For instance, this July 2009 Mayo Clinic study concludes that vitamin D deficiency may portend poorer outcomes in subjects with MM (see: Of the 148 newly diagnosed multiple myeloma patients scrutinized at the Mayo Clinic over a period of four years, the ones with vitamin D deficiency had higher levels of C-reactive protein (CRP) and creatinine AND lower serum albumin compared to patients with normal vitamin D levels. Eh that’s not good at all! Furthermore, the D-deficiency increased in parallel with the International Staging System…that is, patients in Stage III were more vitamin-D deficient compared to those in Stage II.

A more recently-published study,, simply mentions myeloma: A vitamin D deficiency has also been documented in patients with prostate cancer, ovarian cancer, as well as multiple myeloma. Larger randomized clinical trials should be undertaken in humans to establish the role of vitamin D supplementation in the prevention of these cancers. I couldn’t agree more.

Truth be told, I am very busy today, so I have time only to post about one more study, titled “Prevalence and significance of vitamin D deficiency in multiple myeloma patients,” published in the British Journal of Haematology in May 2008. The full text is available for free online: It’s only three pages long, so please go have a look. Good stuff!

This study was conducted on 100 myeloma patients seen at the University of Maryland between September 2006 and October 2006. Of these, 40% turned out to be vitamin D-deficient. FORTY PERCENT…makes you pause for thought, eh? And have a look at this percentage: only 25% had adequate vitamin D levels, defined as more than 75 nmol/l. Eh.

Important: There were no significant correlations between vitamin D status and MM activity (remission, relapsed or newly diagnosed), presence or absence of lytic bone disease and/or fractures or history of osteonecrosis of the jaw (ONJ). So vitamin D didn’t do any harm, which is an important bit of news for us. I was concerned about increased serum calcium and whatnot when I began supplementing with vitamin D last spring. No worries now…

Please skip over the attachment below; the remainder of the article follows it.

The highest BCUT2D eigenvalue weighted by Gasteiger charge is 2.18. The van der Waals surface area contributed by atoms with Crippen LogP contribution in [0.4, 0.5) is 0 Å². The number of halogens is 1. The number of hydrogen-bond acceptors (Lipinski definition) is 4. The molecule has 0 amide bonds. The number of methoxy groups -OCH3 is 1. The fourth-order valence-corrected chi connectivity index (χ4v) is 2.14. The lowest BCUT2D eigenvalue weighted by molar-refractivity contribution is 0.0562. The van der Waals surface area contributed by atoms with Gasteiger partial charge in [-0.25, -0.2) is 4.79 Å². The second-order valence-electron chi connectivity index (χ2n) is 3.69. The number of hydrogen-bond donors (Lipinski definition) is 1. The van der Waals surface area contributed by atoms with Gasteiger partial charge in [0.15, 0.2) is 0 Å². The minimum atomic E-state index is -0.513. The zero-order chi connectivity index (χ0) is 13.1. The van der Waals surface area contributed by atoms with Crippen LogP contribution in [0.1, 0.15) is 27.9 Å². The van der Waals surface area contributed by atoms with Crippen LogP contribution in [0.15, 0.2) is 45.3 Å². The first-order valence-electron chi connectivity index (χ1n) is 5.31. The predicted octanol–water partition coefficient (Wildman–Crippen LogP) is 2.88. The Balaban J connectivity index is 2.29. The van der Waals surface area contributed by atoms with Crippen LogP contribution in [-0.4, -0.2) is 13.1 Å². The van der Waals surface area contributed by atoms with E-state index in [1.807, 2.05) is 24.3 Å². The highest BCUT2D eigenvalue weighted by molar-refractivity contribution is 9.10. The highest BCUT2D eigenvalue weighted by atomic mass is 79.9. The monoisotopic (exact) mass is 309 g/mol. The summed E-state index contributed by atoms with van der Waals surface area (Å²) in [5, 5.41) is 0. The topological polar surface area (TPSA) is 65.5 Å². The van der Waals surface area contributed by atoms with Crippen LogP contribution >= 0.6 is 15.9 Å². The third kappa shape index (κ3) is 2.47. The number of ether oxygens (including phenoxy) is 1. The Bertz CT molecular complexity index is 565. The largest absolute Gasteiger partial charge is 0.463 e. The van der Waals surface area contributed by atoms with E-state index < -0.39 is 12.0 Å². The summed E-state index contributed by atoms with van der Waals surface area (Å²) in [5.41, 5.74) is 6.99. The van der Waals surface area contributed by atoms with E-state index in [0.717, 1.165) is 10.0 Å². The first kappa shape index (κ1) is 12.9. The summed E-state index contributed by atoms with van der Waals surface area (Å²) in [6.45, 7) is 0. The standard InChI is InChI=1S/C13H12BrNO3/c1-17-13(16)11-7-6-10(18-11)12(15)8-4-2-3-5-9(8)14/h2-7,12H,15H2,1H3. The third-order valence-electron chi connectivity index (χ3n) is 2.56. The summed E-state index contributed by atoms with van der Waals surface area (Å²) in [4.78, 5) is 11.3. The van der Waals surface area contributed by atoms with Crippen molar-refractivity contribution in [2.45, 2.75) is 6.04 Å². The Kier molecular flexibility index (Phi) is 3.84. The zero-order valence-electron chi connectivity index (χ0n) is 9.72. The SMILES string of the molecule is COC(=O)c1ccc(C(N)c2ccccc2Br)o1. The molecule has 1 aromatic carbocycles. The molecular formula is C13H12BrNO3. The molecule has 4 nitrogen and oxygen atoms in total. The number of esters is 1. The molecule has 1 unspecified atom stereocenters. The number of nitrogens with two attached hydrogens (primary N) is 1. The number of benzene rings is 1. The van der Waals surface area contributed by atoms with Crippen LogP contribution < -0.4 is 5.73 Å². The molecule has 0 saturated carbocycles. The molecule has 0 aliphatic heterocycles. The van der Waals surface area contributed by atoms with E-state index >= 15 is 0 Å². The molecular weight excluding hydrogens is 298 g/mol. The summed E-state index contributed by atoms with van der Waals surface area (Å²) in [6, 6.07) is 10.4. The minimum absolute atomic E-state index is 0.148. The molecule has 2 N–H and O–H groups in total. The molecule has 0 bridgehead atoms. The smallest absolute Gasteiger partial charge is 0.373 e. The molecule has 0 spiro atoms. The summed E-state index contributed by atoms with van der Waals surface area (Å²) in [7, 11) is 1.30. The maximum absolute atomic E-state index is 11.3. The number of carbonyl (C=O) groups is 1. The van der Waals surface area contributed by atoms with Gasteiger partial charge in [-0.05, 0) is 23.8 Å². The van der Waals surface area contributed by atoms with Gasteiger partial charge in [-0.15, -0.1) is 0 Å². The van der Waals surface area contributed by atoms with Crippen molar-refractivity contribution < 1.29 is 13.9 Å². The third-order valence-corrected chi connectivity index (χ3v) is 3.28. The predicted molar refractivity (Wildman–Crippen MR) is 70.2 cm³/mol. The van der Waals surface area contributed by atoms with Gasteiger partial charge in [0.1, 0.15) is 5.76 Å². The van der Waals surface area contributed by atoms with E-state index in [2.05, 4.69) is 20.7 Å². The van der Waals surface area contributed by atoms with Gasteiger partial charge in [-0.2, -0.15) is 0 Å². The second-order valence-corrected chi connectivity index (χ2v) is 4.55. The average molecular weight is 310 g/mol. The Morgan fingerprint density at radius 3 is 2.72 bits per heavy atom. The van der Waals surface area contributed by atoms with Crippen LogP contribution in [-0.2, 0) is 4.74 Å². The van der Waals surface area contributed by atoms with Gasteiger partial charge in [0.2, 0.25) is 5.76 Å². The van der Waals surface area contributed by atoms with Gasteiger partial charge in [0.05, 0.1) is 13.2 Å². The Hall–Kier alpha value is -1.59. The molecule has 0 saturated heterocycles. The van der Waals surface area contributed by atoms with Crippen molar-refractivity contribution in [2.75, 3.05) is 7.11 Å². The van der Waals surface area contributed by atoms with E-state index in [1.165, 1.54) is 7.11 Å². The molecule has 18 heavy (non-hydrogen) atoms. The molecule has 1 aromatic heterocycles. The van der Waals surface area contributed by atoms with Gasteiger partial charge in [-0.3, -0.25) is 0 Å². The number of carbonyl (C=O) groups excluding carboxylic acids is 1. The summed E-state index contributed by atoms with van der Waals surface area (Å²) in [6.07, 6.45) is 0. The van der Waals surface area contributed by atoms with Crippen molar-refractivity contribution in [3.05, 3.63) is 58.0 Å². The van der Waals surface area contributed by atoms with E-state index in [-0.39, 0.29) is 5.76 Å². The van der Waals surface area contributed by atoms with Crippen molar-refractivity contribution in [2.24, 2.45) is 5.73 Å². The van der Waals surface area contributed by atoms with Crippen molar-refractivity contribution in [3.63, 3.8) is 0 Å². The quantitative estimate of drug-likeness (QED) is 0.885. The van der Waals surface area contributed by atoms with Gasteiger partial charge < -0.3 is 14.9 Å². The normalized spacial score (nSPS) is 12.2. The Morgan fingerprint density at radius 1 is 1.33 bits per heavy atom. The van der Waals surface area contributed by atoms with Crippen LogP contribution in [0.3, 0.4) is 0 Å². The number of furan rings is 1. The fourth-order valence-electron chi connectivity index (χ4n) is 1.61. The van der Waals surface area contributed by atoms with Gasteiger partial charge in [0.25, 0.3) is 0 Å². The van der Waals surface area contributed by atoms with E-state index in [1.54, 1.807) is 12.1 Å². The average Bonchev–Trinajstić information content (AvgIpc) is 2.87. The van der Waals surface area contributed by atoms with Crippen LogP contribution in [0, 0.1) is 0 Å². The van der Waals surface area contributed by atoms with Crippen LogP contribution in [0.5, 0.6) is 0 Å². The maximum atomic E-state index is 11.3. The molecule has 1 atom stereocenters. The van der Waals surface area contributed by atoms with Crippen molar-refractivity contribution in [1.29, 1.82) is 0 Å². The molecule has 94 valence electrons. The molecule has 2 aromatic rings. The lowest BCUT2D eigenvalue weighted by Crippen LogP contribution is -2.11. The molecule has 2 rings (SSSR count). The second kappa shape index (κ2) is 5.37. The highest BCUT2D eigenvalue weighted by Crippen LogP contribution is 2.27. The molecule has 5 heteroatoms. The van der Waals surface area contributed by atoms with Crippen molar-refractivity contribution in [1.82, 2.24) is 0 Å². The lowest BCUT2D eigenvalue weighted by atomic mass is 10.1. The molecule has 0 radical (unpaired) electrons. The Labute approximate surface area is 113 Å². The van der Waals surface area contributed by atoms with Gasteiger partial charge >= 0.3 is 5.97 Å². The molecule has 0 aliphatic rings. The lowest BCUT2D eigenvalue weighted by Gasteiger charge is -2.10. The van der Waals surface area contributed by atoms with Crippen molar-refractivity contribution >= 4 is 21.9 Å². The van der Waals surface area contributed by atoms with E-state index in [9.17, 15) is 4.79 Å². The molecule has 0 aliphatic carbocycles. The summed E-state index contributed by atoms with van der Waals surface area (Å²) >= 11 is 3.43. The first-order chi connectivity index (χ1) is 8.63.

The following excerpt confirms what my endocrinologist told me, that is, that my highish parathyroid hormone, or PTH, levels (for info on PTH, see are connected to my low vitamin D levels: Patients in the vitamin D deficient and insufficient groups had higher serum PTH levels than those in the sufficient group. Interestingly, PTH levels were also higher in patients with renal insufficiency. And in patients with bone pain. Gee whiz. If you have high PTH levels, read this part carefully…

Then on page 2 we are given actual vitamin D supplementation numbers, which is very helpful. The vitamin D-deficient patients were given a huge amount of vitamin D (you will find the exact numbers in the study) until they reached the optimal level of 75 nmol/l, at which point they received maintenance therapy consisting of 1000 IU (international units) of vitamin D3 per day.

Wait. Pause for a moment…a question just popped into my head: on the recommendation of my endocrinologist, I am taking vitamin D3, cholecalciferol, but the folks in the study were given vitamin D2, ergocalciferol. Any comments on this? What form of vitamin D are you taking?

Let’s read on: Responses were favourable in most patients, with increases in 25(OH)D and decreases in PTH levels, even in patients with renal insufficiency. Many symptoms of vitamin D deficiency resolved after supplementation, including muscle weakness (n = 7), fatigue (n = 7) and chronic bone pain (n = 10). Well, this is very good to know. Unfortunately, many of these patients relapsed after one year, but this had nothing to do with their vitamin D levels.

A final excerpt: The present study found a high incidence of vitamin D deficiency in MM patients. Vitamin D deficiency was independent of age, sex and disease status; the lack of sun exposure because of limited activity may play a role. A recent update of the American Society of Clinical Oncology recommendations for bisphosphonates use in MM did not mention the role of Ca and vitamin D supplementation (Kyle et al, 2007); this emphasizes the need for education about the role of vitamin D in maintaining bone health (Guise, 2006). In conclusion, the recommended daily 400 IU of vitamin D is inadequate for healthy adults and a higher daily supplementation (1000 IU) should be standard maintenance, after correction of the deficit, guided by vitamin D serum level. The current study found no correlation between vitamin D status and MM activity.

Okay, in my opinion, the message is clear: get your vitamin D levels tested immediately and, if need be, discuss vitamin D supplementation with your MM specialist. Don’t put it off!

Vitamin D levels associated with survival in lymphoma patients

A new study has found that the amount of vitamin D in patients being treated for diffuse large B-cell lymphoma was strongly associated with cancer progression and overall survival. After rereading that sentence for the hundredth time, I realized how ambiguous it actually sounds…does it imply that high vitamin D levels are good or bad for lymphoma patients? Let me reassure you…it’s the former!